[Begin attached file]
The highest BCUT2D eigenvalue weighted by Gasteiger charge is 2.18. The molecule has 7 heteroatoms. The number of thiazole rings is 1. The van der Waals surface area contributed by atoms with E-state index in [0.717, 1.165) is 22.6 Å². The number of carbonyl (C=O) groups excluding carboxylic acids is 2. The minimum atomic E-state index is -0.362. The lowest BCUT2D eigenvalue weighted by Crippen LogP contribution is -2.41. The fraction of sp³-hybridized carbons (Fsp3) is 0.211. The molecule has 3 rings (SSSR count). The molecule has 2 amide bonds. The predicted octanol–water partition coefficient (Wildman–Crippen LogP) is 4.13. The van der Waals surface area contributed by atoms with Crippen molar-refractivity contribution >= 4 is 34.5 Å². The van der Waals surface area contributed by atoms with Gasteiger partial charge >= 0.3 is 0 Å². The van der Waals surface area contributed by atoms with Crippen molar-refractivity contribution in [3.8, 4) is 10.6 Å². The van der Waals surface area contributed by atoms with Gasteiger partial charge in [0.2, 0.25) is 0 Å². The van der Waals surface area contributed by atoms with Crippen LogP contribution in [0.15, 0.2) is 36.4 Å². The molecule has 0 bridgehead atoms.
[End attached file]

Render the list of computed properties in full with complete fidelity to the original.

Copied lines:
The highest BCUT2D eigenvalue weighted by Gasteiger charge is 2.18. The molecule has 7 heteroatoms. The number of thiazole rings is 1. The van der Waals surface area contributed by atoms with E-state index in [0.717, 1.165) is 22.6 Å². The number of carbonyl (C=O) groups excluding carboxylic acids is 2. The minimum atomic E-state index is -0.362. The lowest BCUT2D eigenvalue weighted by Crippen LogP contribution is -2.41. The fraction of sp³-hybridized carbons (Fsp3) is 0.211. The molecule has 3 rings (SSSR count). The molecule has 2 amide bonds. The predicted octanol–water partition coefficient (Wildman–Crippen LogP) is 4.13. The van der Waals surface area contributed by atoms with Crippen molar-refractivity contribution >= 4 is 34.5 Å². The van der Waals surface area contributed by atoms with Gasteiger partial charge >= 0.3 is 0 Å². The van der Waals surface area contributed by atoms with Crippen molar-refractivity contribution in [3.8, 4) is 10.6 Å². The van der Waals surface area contributed by atoms with Gasteiger partial charge in [0.2, 0.25) is 0 Å². The van der Waals surface area contributed by atoms with Crippen LogP contribution in [0.15, 0.2) is 36.4 Å². The molecule has 0 bridgehead atoms.